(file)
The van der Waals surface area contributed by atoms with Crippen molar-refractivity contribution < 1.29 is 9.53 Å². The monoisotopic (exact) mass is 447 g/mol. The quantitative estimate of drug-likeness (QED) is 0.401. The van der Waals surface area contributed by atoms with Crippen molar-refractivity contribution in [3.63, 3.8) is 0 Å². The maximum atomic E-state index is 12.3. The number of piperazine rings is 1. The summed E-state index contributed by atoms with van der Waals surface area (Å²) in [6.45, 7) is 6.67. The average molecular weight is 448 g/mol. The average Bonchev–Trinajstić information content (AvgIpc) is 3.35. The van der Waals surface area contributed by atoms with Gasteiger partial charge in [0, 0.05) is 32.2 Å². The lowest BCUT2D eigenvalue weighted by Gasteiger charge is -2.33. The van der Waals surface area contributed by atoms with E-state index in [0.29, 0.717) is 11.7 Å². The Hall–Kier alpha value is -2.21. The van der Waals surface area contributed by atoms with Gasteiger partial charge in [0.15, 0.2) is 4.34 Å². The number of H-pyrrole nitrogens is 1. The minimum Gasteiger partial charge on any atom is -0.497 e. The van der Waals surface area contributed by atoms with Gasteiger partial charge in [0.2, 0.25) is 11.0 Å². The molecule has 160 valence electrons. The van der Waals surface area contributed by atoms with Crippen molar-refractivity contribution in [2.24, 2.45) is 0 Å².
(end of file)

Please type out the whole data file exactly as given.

The van der Waals surface area contributed by atoms with Crippen molar-refractivity contribution < 1.29 is 9.53 Å². The monoisotopic (exact) mass is 447 g/mol. The quantitative estimate of drug-likeness (QED) is 0.401. The van der Waals surface area contributed by atoms with Crippen molar-refractivity contribution in [3.63, 3.8) is 0 Å². The maximum atomic E-state index is 12.3. The number of piperazine rings is 1. The summed E-state index contributed by atoms with van der Waals surface area (Å²) in [6.45, 7) is 6.67. The average molecular weight is 448 g/mol. The average Bonchev–Trinajstić information content (AvgIpc) is 3.35. The van der Waals surface area contributed by atoms with Gasteiger partial charge in [0, 0.05) is 32.2 Å². The lowest BCUT2D eigenvalue weighted by Gasteiger charge is -2.33. The van der Waals surface area contributed by atoms with E-state index in [0.29, 0.717) is 11.7 Å². The Hall–Kier alpha value is -2.21. The van der Waals surface area contributed by atoms with Gasteiger partial charge in [0.15, 0.2) is 4.34 Å². The number of H-pyrrole nitrogens is 1. The minimum Gasteiger partial charge on any atom is -0.497 e. The van der Waals surface area contributed by atoms with Gasteiger partial charge in [0.2, 0.25) is 11.0 Å². The molecule has 160 valence electrons. The van der Waals surface area contributed by atoms with Crippen molar-refractivity contribution in [2.24, 2.45) is 0 Å².